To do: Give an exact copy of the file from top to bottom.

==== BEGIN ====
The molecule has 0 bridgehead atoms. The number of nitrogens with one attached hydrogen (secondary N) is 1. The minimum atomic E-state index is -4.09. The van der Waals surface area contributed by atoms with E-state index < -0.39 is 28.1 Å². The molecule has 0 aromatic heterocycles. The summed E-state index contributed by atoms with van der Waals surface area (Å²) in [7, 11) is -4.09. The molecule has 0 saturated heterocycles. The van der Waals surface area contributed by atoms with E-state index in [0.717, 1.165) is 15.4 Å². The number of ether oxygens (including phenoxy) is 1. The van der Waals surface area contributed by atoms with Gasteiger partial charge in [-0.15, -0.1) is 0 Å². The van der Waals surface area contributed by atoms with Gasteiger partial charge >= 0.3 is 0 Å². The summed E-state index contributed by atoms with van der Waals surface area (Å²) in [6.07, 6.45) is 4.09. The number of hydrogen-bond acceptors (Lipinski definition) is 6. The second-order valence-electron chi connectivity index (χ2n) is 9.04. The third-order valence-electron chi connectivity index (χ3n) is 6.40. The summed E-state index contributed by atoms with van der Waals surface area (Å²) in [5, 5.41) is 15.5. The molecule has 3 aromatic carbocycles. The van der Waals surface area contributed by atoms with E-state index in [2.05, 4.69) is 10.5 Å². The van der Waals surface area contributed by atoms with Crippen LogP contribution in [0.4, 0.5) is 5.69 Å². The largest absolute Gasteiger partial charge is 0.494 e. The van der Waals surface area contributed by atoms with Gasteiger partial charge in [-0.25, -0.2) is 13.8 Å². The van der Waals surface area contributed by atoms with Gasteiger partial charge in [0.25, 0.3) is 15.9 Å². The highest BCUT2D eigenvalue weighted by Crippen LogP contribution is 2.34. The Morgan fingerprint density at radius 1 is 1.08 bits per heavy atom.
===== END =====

The molecule has 0 bridgehead atoms. The number of nitrogens with one attached hydrogen (secondary N) is 1. The minimum atomic E-state index is -4.09. The van der Waals surface area contributed by atoms with E-state index < -0.39 is 28.1 Å². The molecule has 0 aromatic heterocycles. The summed E-state index contributed by atoms with van der Waals surface area (Å²) in [7, 11) is -4.09. The molecule has 0 saturated heterocycles. The van der Waals surface area contributed by atoms with E-state index in [0.717, 1.165) is 15.4 Å². The number of ether oxygens (including phenoxy) is 1. The van der Waals surface area contributed by atoms with Gasteiger partial charge in [-0.15, -0.1) is 0 Å². The van der Waals surface area contributed by atoms with Gasteiger partial charge >= 0.3 is 0 Å². The summed E-state index contributed by atoms with van der Waals surface area (Å²) in [6.07, 6.45) is 4.09. The number of hydrogen-bond acceptors (Lipinski definition) is 6. The second-order valence-electron chi connectivity index (χ2n) is 9.04. The third-order valence-electron chi connectivity index (χ3n) is 6.40. The summed E-state index contributed by atoms with van der Waals surface area (Å²) in [5, 5.41) is 15.5. The molecule has 3 aromatic carbocycles. The van der Waals surface area contributed by atoms with E-state index in [2.05, 4.69) is 10.5 Å². The van der Waals surface area contributed by atoms with Crippen LogP contribution in [0.4, 0.5) is 5.69 Å². The largest absolute Gasteiger partial charge is 0.494 e. The van der Waals surface area contributed by atoms with Gasteiger partial charge in [-0.25, -0.2) is 13.8 Å². The van der Waals surface area contributed by atoms with Gasteiger partial charge in [0.25, 0.3) is 15.9 Å². The highest BCUT2D eigenvalue weighted by Crippen LogP contribution is 2.34. The Morgan fingerprint density at radius 1 is 1.08 bits per heavy atom.